“I told him, ‘I’m not gay. My neck was cold.'”
A June 2009 Gallup poll showed that six in ten Americans favor repealing “Don’t Ask, Don’t Tell.” Two-thirds of Americans think hate crimes laws should protect LGBT people and that gay domestic partners deserve access to their partner’s employee benefits, like health insurance. It also seems that young people are exponentially more forward-thinking on these issues than their elders; that same poll showed that the majority of age group 18-24 favor gay marriage.
Does that mean everything has changed for LGBT kids, that society – and young people in particular – has moved beyond homophobic thinking and is busily producing safe, well-adjusted, out-and-proud youngsters? The answer is a complex one, judging from Debra Chasnoff’s excellent documentary Straightlaced: How Gender’s Got Us All Tied Up. Chasnoff is the Oscar-winning director of Deadly Deception (1991) and a film that rattled many a right-wing cage, It’s Elementary – Talking about Gay Issues in School (1996) along with its follow-up, It’s Still Elementary (2007).
For Straightlaced, Chasnoff wanted to hear young people’s own voices on sexuality and gender. She interviewed hundreds of California high-school students about whether they had ever felt they had to act a certain way because they were male or female, and whether they would like to share their feelings with the world. Fifty students made it into the film, talking with bracing candor and insight about how they navigate gender, sexuality, peer pressure, and homophobia. The results are sometimes encouraging, sometimes disheartening, but consistently fascinating.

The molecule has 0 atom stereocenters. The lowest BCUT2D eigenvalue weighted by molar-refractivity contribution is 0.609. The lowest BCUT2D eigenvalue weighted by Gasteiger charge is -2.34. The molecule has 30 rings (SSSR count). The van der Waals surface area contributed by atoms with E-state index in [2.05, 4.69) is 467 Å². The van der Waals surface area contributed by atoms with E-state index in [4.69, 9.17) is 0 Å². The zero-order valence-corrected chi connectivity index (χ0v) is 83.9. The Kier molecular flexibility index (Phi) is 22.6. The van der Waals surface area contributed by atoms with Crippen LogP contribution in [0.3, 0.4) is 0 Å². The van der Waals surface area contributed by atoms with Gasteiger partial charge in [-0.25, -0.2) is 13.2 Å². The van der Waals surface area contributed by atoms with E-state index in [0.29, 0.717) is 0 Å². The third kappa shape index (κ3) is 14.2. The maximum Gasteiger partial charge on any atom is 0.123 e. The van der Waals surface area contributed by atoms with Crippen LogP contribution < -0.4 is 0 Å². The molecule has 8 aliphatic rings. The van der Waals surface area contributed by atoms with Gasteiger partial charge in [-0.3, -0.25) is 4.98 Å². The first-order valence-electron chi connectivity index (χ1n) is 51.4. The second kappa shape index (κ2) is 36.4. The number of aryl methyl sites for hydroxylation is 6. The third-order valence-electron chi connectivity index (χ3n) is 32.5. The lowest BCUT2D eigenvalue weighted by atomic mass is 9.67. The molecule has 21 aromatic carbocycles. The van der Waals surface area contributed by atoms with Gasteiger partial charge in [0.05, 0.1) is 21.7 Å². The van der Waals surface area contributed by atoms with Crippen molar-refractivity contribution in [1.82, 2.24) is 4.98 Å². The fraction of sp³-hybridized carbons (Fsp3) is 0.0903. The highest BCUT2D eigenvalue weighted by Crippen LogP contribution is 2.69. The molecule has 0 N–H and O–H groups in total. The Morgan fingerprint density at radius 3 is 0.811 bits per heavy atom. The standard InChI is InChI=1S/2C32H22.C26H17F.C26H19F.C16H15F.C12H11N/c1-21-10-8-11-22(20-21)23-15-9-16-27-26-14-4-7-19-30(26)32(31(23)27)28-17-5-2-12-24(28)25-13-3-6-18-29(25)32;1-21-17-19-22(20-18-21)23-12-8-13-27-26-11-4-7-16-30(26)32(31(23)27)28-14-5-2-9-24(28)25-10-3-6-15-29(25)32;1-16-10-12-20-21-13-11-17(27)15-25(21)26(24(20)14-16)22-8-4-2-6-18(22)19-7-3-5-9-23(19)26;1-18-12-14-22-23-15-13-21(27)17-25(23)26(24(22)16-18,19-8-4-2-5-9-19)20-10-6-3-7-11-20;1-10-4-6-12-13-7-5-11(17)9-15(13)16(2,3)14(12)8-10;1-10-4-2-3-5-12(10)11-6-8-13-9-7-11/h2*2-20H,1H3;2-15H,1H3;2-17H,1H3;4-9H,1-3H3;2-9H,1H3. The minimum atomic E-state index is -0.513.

The girls are shown as equally driven by inflexible gender rules as they try to figure out how to “look my best,” which often means “meet my gender compliance target.” But it’s soon clear that many of them (as well as the boys) are aware that they’ve been manipulated and socialized into their behaviors and attitudes by unthinking parents and a society unwilling to deal with what one kid calls “the spectrum of genders.” While one girl says that she spends an agonizing hour-and-a-half dressing and making up for school, another laughs at the unrealistic but influential images society projects on girls, particularly through advertising: “Who wears makeup to jump in a pool?”
Straightlaced tells grimly familiar tales of homophobic harassment, including one that ended in suicide. We hear dispiriting stories of kids who still pretend to be straight, withdraw, or spiral into drugs as a result of the pressure to be constantly on guard about the simple fact of who they are. But balancing these are bracing stories of youngsters who stand up to their peers and denounce the practice of harassment, or simply refuse to play-act a gender or orientation that doesn’t feel authentic. In one affecting scene, a straight girl describes getting fed up with hearing a boy called “faggot”; despite being afraid of the group, who are boys and older, she attacks them with gusto. Some teens, queer or simply searching, seen here are unapologetic and use an array of strategies to be themselves, from purposely obscuring their birth sex as gender agents provocateur to filing lawsuits for harassment.